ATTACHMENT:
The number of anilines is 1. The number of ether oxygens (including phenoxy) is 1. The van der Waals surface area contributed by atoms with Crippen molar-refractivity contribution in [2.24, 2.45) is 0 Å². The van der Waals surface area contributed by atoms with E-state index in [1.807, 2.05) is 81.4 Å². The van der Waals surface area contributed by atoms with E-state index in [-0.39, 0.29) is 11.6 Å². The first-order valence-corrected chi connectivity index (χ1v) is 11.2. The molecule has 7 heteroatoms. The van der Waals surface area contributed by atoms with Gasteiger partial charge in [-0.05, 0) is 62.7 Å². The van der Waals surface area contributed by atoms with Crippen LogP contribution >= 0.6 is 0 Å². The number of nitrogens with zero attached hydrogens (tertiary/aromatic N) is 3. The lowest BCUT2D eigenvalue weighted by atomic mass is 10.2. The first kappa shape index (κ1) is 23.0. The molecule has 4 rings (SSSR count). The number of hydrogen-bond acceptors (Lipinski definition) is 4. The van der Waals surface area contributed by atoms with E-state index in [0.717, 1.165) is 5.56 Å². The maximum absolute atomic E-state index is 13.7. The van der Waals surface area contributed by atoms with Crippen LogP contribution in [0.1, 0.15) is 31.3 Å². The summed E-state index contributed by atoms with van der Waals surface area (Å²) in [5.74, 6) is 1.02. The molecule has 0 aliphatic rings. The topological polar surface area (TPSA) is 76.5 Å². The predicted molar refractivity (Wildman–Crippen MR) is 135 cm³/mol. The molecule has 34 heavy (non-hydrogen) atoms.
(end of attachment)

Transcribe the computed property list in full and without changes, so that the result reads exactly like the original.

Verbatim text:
The number of anilines is 1. The number of ether oxygens (including phenoxy) is 1. The van der Waals surface area contributed by atoms with Crippen molar-refractivity contribution in [2.24, 2.45) is 0 Å². The van der Waals surface area contributed by atoms with E-state index in [1.807, 2.05) is 81.4 Å². The van der Waals surface area contributed by atoms with E-state index in [-0.39, 0.29) is 11.6 Å². The first-order valence-corrected chi connectivity index (χ1v) is 11.2. The molecule has 7 heteroatoms. The van der Waals surface area contributed by atoms with Gasteiger partial charge in [-0.05, 0) is 62.7 Å². The van der Waals surface area contributed by atoms with Crippen LogP contribution >= 0.6 is 0 Å². The number of nitrogens with zero attached hydrogens (tertiary/aromatic N) is 3. The lowest BCUT2D eigenvalue weighted by atomic mass is 10.2. The first kappa shape index (κ1) is 23.0. The molecule has 4 rings (SSSR count). The number of hydrogen-bond acceptors (Lipinski definition) is 4. The van der Waals surface area contributed by atoms with E-state index in [0.717, 1.165) is 5.56 Å². The maximum absolute atomic E-state index is 13.7. The van der Waals surface area contributed by atoms with Crippen LogP contribution in [0.1, 0.15) is 31.3 Å². The summed E-state index contributed by atoms with van der Waals surface area (Å²) in [5.74, 6) is 1.02. The molecule has 0 aliphatic rings. The topological polar surface area (TPSA) is 76.5 Å². The predicted molar refractivity (Wildman–Crippen MR) is 135 cm³/mol. The molecule has 34 heavy (non-hydrogen) atoms.